ADAM MCCABE: There’s some uncertainty in the closed-end funds community around the sustainability of income and how robust the income generation is. When we think about the FAX portfolio, the Aberdeen Asia Pacific Income Fund, I’ll just call out a couple of characteristics that really hold true in the past and hold true now. And that is that we’re looking to generate high-quality income using a diversified portfolio across a broad suite of Asian opportunities; be it a sovereign, quasi-sovereign state government securities and corporates. It’s true that we had some corporate exposure. If you’re in the high-yield space, there’s obviously some challenges to that sector. But we have a very high quality portfolio that is in excess of sixty-five percent if not more in investment grade securities. Those that are relatively robust, they will continue to pay their coupons, continue to generate their income. Yet we have that sufficient diversity to avoid single name issuer risk from a credit perspective. And as a result, when investors get confidence that the income that we’re generating is reliable and on-going, we think that that’s an opportunity for investors to look at these closed-end funds and take confidence in a very attractive opportunity.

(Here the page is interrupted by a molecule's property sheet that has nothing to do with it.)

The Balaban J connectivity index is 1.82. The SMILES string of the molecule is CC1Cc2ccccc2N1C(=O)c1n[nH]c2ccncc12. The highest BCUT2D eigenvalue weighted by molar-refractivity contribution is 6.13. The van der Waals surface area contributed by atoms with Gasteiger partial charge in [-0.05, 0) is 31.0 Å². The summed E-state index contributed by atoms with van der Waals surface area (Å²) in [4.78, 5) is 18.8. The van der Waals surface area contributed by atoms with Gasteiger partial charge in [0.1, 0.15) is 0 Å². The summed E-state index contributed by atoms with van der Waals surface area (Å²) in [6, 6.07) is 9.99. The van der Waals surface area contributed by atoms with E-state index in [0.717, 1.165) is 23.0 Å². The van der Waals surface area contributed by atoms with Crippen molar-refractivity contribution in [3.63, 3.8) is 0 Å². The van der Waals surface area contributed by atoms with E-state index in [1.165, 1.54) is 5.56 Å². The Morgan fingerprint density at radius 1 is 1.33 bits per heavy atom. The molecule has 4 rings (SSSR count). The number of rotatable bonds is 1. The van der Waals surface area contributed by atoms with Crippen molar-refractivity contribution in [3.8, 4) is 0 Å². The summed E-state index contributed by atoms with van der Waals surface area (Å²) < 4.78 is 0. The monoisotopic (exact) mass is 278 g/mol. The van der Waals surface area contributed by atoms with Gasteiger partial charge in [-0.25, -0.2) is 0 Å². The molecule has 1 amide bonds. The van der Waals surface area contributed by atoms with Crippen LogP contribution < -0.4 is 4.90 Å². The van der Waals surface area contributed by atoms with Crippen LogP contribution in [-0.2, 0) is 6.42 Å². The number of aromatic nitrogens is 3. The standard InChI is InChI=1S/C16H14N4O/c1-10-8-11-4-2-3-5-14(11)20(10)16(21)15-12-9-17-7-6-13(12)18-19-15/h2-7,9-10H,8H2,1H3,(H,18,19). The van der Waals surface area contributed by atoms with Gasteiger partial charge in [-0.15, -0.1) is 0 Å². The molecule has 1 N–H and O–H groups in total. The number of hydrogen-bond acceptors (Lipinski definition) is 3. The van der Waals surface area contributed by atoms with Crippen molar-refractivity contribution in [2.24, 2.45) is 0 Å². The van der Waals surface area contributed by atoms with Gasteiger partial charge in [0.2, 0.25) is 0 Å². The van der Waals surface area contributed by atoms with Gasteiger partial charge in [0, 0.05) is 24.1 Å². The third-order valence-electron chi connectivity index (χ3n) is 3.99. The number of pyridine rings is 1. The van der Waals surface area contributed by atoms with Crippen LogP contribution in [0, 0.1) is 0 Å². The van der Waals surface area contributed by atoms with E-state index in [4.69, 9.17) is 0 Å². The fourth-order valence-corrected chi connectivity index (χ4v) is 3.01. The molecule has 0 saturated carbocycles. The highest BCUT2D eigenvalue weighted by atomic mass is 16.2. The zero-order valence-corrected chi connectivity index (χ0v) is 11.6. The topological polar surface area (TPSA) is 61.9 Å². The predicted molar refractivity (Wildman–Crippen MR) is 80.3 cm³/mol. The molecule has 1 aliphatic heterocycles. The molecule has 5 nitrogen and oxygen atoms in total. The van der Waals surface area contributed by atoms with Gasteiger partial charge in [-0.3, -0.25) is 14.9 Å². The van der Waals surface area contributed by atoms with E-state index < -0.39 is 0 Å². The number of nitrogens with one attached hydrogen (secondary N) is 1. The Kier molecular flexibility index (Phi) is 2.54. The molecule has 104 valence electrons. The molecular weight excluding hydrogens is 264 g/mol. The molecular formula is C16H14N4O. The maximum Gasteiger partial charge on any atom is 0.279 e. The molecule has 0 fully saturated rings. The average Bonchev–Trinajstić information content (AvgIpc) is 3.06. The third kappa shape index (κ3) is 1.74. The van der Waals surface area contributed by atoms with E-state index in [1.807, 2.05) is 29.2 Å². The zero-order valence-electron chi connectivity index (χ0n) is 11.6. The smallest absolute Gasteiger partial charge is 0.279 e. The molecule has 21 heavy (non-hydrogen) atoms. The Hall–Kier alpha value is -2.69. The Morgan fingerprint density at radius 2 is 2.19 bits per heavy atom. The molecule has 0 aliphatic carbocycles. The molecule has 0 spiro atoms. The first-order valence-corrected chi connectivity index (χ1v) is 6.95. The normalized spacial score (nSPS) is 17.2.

CHUCK JAFFE: Obviously for anyone, these are not normal times. But as a manager, does it change the way you’re looking at distributions? Because, well hey, as we widen the discounts and we go through whatever market pressure we’ve got, we can just see a need to change distributions. And I’m not suggesting you’re going to tell us whether or not it’s in the works, but do you think that where that has traditionally been a bit poisonous for closed-end funds? Change your distribution, watch the money flee. Do you think that at this point there’s going to be some significant cutting? And oh by the way, it’s just smart business, it shouldn’t send people running for the exits?